PLoS ONE (2013) 8 (10 - e78379)

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Paul F. Rugman-Jones, Christina D. Hoddle, Mark S. Hoddle and Richard Stouthamer (2013)
The lesser of two weevils: Molecular-genetics of pest palm weevil populations confirm Rhynchophorus vulneratus (Panzer 1798) as a valid species distinct from R. ferrugineus (Olivier 1790), and reveal the global extent of both
PLoS ONE 8 (10 - e78379)
Abstract: The red palm weevil (RPW) is a major pest of palms. It is native to southeast Asia and Melanesia, but in recent decades has vastly expanded its range as the result of multiple accidental anthropogenic introductions into the Middle East, Mediterranean Basin, Caribbean, and U.S.A. Currently regarded as a single species, Rhynchophorus ferrugineus (Olivier), RPW displays remarkable color variation across its range, and consequently has a taxonomic history littered with new species descriptions and synonymization. We compared DNA sequences of the mitochondrial cytochrome oxidase subunit I (COI) gene from RPW populations throughout the native and invaded ranges, to investigate the specific status and invasion history of this serious economic pest, and to identify possible common routes of entry. Analyses of COI haplotype data provide conclusive support, corroborated by sequences of additional nuclear gene regions, for the existence of at least two predominantly allopatric species. The true R. ferrugineus is native only to the northern and western parts of continental southeast Asia, Sri Lanka and the Philippines, and is responsible for almost all invasive populations worldwide. In contrast, the second species, which is currently synonymized under R. ferrugineus and should be resurrected under the name R. vulneratus (Panzer), has a more southern distribution across Indonesia, and is responsible for only one invasive population; that in California, U.S.A. The distribution of COI haplotypes is used to discuss the possible existence of further cryptic species, sources and routes of entry of different invasive populations, and the implications of our findings for current control methods.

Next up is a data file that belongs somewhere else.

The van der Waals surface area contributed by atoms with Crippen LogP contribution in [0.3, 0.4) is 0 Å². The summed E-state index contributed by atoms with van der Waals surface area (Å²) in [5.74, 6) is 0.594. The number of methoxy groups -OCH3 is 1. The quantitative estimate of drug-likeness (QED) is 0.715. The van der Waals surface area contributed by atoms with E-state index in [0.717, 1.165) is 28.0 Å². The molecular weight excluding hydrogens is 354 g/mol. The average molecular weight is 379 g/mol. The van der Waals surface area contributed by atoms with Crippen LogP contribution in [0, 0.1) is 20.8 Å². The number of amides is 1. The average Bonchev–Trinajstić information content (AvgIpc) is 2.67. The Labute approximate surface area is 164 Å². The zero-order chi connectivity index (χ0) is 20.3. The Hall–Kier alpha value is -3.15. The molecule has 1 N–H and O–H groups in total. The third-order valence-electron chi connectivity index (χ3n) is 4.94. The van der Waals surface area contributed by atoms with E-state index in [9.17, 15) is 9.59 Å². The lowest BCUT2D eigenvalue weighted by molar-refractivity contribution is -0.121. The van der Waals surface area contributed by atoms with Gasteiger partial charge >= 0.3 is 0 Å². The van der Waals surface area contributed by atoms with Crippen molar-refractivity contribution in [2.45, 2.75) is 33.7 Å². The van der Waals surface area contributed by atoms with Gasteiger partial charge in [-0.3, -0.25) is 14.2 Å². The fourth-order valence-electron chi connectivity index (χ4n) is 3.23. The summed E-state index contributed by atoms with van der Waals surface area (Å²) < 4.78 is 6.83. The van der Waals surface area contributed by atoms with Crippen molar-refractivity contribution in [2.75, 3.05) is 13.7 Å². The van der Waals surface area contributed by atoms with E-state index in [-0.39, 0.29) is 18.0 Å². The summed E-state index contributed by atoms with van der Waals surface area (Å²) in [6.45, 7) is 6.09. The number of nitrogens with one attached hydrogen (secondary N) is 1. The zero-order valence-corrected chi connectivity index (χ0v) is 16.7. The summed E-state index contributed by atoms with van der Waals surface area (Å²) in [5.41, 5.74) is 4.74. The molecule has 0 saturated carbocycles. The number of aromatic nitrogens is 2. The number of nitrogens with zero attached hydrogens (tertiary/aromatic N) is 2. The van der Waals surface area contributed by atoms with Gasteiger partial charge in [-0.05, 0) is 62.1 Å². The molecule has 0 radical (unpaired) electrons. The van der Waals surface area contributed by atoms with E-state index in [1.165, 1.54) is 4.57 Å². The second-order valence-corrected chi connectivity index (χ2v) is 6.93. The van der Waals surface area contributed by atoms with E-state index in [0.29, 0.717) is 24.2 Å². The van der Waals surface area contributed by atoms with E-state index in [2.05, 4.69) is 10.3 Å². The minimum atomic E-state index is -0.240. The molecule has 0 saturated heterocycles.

(The abstract is excluded from the Creative Commons licence and has been copied with permission by the publisher.)
Link to article at publishers website
Database assignments for author(s): Paul F. Rugman-Jones, Mark S. Hoddle, Richard Stouthamer

Research topic(s) for pests/diseases/weeds:
molecular biology - genes

Pest and/or beneficial records:

Beneficial Pest/Disease/Weed Crop/Product Country Quarant.

Rhynchophorus ferrugineus Cyprus
Rhynchophorus ferrugineus France
Rhynchophorus ferrugineus Italy
Rhynchophorus ferrugineus Portugal (continental)
Rhynchophorus ferrugineus Spain (continental)
Rhynchophorus ferrugineus Turkey
Rhynchophorus ferrugineus Cambodia
Rhynchophorus ferrugineus Japan
Rhynchophorus ferrugineus Malaysia
Rhynchophorus ferrugineus Philippines
Rhynchophorus ferrugineus Sri Lanka
Rhynchophorus ferrugineus Thailand
Rhynchophorus ferrugineus Vietnam
Rhynchophorus ferrugineus Vietnam
Rhynchophorus ferrugineus India
Rhynchophorus ferrugineus Pakistan
Rhynchophorus ferrugineus Egypt
Rhynchophorus ferrugineus Israel
Rhynchophorus ferrugineus Saudi Arabia
Rhynchophorus ferrugineus Aruba and Curacao
Rhynchophorus vulneratus Indonesia
Rhynchophorus vulneratus Malaysia
Rhynchophorus vulneratus Singapore
Rhynchophorus vulneratus Thailand
Rhynchophorus vulneratus Phoenix (genus) U.S.A. (SW) Yes
Rhynchophorus bilineatus Papua New Guinea